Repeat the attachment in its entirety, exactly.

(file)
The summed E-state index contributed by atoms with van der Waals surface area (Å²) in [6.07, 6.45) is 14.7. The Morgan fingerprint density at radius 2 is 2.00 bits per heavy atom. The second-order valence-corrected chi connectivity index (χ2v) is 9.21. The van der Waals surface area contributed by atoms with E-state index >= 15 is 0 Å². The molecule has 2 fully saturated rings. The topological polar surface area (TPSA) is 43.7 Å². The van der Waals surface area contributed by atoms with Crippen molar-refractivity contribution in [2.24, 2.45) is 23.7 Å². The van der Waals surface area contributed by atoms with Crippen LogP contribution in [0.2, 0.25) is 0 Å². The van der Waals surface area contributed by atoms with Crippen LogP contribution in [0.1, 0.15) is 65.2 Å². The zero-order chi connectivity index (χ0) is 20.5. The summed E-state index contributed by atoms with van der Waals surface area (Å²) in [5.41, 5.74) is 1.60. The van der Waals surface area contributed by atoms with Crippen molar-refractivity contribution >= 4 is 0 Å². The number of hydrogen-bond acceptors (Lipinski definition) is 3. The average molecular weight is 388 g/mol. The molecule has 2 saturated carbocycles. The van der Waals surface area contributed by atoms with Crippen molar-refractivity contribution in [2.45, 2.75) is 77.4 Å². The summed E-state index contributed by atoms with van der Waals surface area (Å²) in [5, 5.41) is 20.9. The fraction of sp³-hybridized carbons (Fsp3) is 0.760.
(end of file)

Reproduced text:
The summed E-state index contributed by atoms with van der Waals surface area (Å²) in [6.07, 6.45) is 14.7. The Morgan fingerprint density at radius 2 is 2.00 bits per heavy atom. The second-order valence-corrected chi connectivity index (χ2v) is 9.21. The van der Waals surface area contributed by atoms with E-state index >= 15 is 0 Å². The molecule has 2 fully saturated rings. The topological polar surface area (TPSA) is 43.7 Å². The van der Waals surface area contributed by atoms with Crippen molar-refractivity contribution in [2.24, 2.45) is 23.7 Å². The van der Waals surface area contributed by atoms with Crippen LogP contribution in [0.2, 0.25) is 0 Å². The van der Waals surface area contributed by atoms with Crippen LogP contribution in [0.1, 0.15) is 65.2 Å². The zero-order chi connectivity index (χ0) is 20.5. The summed E-state index contributed by atoms with van der Waals surface area (Å²) in [5.41, 5.74) is 1.60. The van der Waals surface area contributed by atoms with Crippen molar-refractivity contribution >= 4 is 0 Å². The number of hydrogen-bond acceptors (Lipinski definition) is 3. The average molecular weight is 388 g/mol. The molecule has 2 saturated carbocycles. The van der Waals surface area contributed by atoms with Crippen molar-refractivity contribution in [2.45, 2.75) is 77.4 Å². The summed E-state index contributed by atoms with van der Waals surface area (Å²) in [5, 5.41) is 20.9. The fraction of sp³-hybridized carbons (Fsp3) is 0.760.